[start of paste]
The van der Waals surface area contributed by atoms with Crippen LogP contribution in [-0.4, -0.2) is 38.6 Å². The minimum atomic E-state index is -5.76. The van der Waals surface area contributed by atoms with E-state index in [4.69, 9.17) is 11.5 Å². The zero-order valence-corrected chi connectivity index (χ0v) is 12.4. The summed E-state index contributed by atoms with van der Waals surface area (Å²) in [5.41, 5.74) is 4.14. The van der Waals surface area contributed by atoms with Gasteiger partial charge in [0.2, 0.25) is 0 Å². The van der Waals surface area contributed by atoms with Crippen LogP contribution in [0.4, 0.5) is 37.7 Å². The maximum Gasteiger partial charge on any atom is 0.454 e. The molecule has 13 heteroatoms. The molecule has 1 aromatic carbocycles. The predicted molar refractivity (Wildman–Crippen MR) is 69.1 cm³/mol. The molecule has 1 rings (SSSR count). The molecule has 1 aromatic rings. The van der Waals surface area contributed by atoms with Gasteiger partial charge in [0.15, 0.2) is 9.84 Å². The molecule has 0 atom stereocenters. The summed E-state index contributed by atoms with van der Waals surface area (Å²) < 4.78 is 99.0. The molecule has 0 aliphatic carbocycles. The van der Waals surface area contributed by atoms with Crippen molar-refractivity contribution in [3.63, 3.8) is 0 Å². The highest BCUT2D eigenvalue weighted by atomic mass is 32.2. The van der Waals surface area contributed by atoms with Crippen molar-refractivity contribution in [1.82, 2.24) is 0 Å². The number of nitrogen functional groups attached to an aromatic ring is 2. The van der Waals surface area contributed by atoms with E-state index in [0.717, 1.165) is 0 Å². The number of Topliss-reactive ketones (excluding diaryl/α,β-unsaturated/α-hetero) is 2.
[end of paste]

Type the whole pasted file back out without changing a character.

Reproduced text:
The van der Waals surface area contributed by atoms with Crippen LogP contribution in [-0.4, -0.2) is 38.6 Å². The minimum atomic E-state index is -5.76. The van der Waals surface area contributed by atoms with E-state index in [4.69, 9.17) is 11.5 Å². The zero-order valence-corrected chi connectivity index (χ0v) is 12.4. The summed E-state index contributed by atoms with van der Waals surface area (Å²) in [5.41, 5.74) is 4.14. The van der Waals surface area contributed by atoms with Gasteiger partial charge in [0.2, 0.25) is 0 Å². The van der Waals surface area contributed by atoms with Crippen LogP contribution in [0.4, 0.5) is 37.7 Å². The maximum Gasteiger partial charge on any atom is 0.454 e. The molecule has 13 heteroatoms. The molecule has 1 aromatic carbocycles. The predicted molar refractivity (Wildman–Crippen MR) is 69.1 cm³/mol. The molecule has 1 rings (SSSR count). The molecule has 1 aromatic rings. The van der Waals surface area contributed by atoms with Gasteiger partial charge in [0.15, 0.2) is 9.84 Å². The molecule has 0 atom stereocenters. The summed E-state index contributed by atoms with van der Waals surface area (Å²) < 4.78 is 99.0. The molecule has 0 aliphatic carbocycles. The van der Waals surface area contributed by atoms with Crippen molar-refractivity contribution in [3.63, 3.8) is 0 Å². The highest BCUT2D eigenvalue weighted by atomic mass is 32.2. The van der Waals surface area contributed by atoms with Crippen molar-refractivity contribution in [1.82, 2.24) is 0 Å². The number of nitrogen functional groups attached to an aromatic ring is 2. The van der Waals surface area contributed by atoms with E-state index in [0.717, 1.165) is 0 Å². The number of Topliss-reactive ketones (excluding diaryl/α,β-unsaturated/α-hetero) is 2.